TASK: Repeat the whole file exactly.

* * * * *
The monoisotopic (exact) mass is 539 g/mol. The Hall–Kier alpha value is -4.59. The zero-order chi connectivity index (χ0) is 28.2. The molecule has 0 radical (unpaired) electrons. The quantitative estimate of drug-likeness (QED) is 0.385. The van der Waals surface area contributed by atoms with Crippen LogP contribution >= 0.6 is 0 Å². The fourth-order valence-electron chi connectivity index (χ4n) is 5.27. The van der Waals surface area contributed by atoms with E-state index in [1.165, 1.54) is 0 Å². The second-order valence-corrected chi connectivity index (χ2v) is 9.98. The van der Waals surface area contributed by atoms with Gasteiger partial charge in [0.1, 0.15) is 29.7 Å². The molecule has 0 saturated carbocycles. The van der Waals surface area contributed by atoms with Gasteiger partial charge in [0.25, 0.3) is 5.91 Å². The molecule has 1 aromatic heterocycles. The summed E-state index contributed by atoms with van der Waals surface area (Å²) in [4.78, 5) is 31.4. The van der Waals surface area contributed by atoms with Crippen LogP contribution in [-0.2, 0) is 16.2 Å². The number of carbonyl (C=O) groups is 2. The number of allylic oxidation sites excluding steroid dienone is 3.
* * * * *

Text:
The monoisotopic (exact) mass is 539 g/mol. The Hall–Kier alpha value is -4.59. The zero-order chi connectivity index (χ0) is 28.2. The molecule has 0 radical (unpaired) electrons. The quantitative estimate of drug-likeness (QED) is 0.385. The van der Waals surface area contributed by atoms with Crippen LogP contribution >= 0.6 is 0 Å². The fourth-order valence-electron chi connectivity index (χ4n) is 5.27. The van der Waals surface area contributed by atoms with E-state index in [1.165, 1.54) is 0 Å². The second-order valence-corrected chi connectivity index (χ2v) is 9.98. The van der Waals surface area contributed by atoms with Gasteiger partial charge in [0.1, 0.15) is 29.7 Å². The molecule has 0 saturated carbocycles. The van der Waals surface area contributed by atoms with Gasteiger partial charge in [0.25, 0.3) is 5.91 Å². The molecule has 1 aromatic heterocycles. The summed E-state index contributed by atoms with van der Waals surface area (Å²) in [4.78, 5) is 31.4. The van der Waals surface area contributed by atoms with Crippen LogP contribution in [-0.2, 0) is 16.2 Å². The number of carbonyl (C=O) groups is 2. The number of allylic oxidation sites excluding steroid dienone is 3.